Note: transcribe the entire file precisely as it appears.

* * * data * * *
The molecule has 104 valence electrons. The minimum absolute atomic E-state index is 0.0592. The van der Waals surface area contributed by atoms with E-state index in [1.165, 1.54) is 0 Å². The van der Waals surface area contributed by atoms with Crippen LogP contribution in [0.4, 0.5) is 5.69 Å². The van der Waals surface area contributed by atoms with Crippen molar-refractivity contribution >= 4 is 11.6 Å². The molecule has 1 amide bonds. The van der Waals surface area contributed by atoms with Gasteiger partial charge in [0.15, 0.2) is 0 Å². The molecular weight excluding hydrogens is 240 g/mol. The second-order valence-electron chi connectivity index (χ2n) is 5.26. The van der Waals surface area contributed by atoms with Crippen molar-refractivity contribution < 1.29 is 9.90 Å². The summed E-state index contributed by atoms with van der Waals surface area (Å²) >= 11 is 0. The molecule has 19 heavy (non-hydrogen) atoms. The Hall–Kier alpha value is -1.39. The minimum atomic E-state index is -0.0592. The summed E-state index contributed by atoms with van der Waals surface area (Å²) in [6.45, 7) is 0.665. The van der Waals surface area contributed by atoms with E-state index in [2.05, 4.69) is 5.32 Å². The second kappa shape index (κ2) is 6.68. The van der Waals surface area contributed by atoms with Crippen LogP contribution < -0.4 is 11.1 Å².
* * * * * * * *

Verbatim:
The molecule has 104 valence electrons. The minimum absolute atomic E-state index is 0.0592. The van der Waals surface area contributed by atoms with E-state index in [1.165, 1.54) is 0 Å². The van der Waals surface area contributed by atoms with Crippen LogP contribution in [0.4, 0.5) is 5.69 Å². The van der Waals surface area contributed by atoms with Crippen molar-refractivity contribution >= 4 is 11.6 Å². The molecule has 1 amide bonds. The van der Waals surface area contributed by atoms with Gasteiger partial charge in [0.15, 0.2) is 0 Å². The molecular weight excluding hydrogens is 240 g/mol. The second-order valence-electron chi connectivity index (χ2n) is 5.26. The van der Waals surface area contributed by atoms with Crippen molar-refractivity contribution < 1.29 is 9.90 Å². The summed E-state index contributed by atoms with van der Waals surface area (Å²) >= 11 is 0. The molecule has 19 heavy (non-hydrogen) atoms. The Hall–Kier alpha value is -1.39. The minimum atomic E-state index is -0.0592. The summed E-state index contributed by atoms with van der Waals surface area (Å²) in [6.45, 7) is 0.665. The van der Waals surface area contributed by atoms with E-state index in [2.05, 4.69) is 5.32 Å². The second kappa shape index (κ2) is 6.68. The van der Waals surface area contributed by atoms with Crippen LogP contribution < -0.4 is 11.1 Å².